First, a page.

A look at the National Book Awards Finalists / Nonfiction

All the authors vying for this year's National Book Award in nonfiction are finalists for the first time - including the US government. "The 9/11 Commission Report" beat out such critically acclaimed books as "Alexander Hamilton," by Ron Chernow, for a place among the top five. The winner will receive $10,000 at a black-tie ceremony hosted by Garrison Keillor in New York on Nov. 17. To be eligible, a book must have been published in the United States between Dec. 1, 2003, and Nov. 30, 2004, and must have been written by a US citizen. We'll review the nominees in the fiction, young adult, and poetry categories over the next three weeks. - Ron Charles, book editor

ARC OF JUSTICE, by Kevin Boyle, Henry Holt, $26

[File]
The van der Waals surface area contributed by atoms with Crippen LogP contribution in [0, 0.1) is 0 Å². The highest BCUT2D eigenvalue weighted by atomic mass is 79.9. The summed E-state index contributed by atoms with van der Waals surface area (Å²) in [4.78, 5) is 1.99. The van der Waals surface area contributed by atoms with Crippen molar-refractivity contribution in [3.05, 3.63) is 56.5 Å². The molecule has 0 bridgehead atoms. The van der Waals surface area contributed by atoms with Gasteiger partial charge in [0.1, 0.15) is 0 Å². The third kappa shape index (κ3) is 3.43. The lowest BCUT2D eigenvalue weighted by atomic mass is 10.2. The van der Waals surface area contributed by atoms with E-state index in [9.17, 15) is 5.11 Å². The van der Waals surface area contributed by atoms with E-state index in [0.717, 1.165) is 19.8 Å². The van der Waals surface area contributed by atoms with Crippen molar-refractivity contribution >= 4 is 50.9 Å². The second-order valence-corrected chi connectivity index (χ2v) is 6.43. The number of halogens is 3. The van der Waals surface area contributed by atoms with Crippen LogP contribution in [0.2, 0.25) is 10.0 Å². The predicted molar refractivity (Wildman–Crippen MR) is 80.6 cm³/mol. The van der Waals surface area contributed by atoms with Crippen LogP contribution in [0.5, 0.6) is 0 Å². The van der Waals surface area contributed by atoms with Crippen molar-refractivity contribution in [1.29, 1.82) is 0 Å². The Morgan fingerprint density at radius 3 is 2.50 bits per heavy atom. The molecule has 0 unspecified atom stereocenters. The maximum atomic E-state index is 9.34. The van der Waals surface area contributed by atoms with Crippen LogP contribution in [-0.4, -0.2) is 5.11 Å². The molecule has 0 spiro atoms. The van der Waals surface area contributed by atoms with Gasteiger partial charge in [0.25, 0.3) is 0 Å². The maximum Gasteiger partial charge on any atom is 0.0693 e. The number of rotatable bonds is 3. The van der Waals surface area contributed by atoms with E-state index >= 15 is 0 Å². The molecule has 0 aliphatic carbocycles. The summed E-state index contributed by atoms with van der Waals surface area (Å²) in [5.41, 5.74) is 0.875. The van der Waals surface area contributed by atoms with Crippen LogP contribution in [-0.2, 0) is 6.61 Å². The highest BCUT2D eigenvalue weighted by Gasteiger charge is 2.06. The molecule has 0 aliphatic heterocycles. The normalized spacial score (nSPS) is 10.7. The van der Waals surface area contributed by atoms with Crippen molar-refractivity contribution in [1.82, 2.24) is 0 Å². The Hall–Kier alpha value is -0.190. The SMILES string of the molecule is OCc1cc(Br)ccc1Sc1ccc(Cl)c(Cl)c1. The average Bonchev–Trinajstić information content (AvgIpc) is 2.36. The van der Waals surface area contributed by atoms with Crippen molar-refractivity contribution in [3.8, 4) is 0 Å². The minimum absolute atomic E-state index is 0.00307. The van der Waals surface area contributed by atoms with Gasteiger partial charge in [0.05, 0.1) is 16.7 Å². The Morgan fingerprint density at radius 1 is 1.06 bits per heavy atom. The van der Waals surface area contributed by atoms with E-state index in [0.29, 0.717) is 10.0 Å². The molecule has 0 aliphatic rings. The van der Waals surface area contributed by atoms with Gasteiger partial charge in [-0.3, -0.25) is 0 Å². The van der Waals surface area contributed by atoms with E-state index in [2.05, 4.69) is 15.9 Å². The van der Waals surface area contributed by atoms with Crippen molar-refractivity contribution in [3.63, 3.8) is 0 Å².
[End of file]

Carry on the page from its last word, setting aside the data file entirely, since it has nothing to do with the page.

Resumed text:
Most white Americans know little about the black American experience between the imposition of Jim Crow laws after the Civil War and the Brown v. Board of Education decision that began to unravel these laws in 1954. In "Arc of Justice," Boyle uses a single 1925 court case in Detroit to help fill in that huge blank. Writing with the immediacy of a journalist and the flair of a novelist, he's produced a history that's at once an intense courtroom drama and an engrossing look at race in America. When a black physician, Ossian Sweet, moved his wife and child into a white neighborhood of Detroit, he knew there could be trouble. The early 1920s had seen the lynching of dozens of black men around the country. Sweet had prepared by rounding up 10 black men and several guns inside his home. When a crowd gathered the evening of Sept. 9, 1925, and began to pelt the house with rocks, shots were fired from a second-floor window. On the street below, one man lay dead and another wounded. For Boyle, the People v. Sweet trial symbolized an important shift in white attitudes toward blacks. "Not that racial and ethnic hatred disappeared," he says. 'But they became disreputable, a sign of crudeness, stupidity, and moral failing, a product of the prejudice that ... made men terribly cruel." By Gregory M. Lamb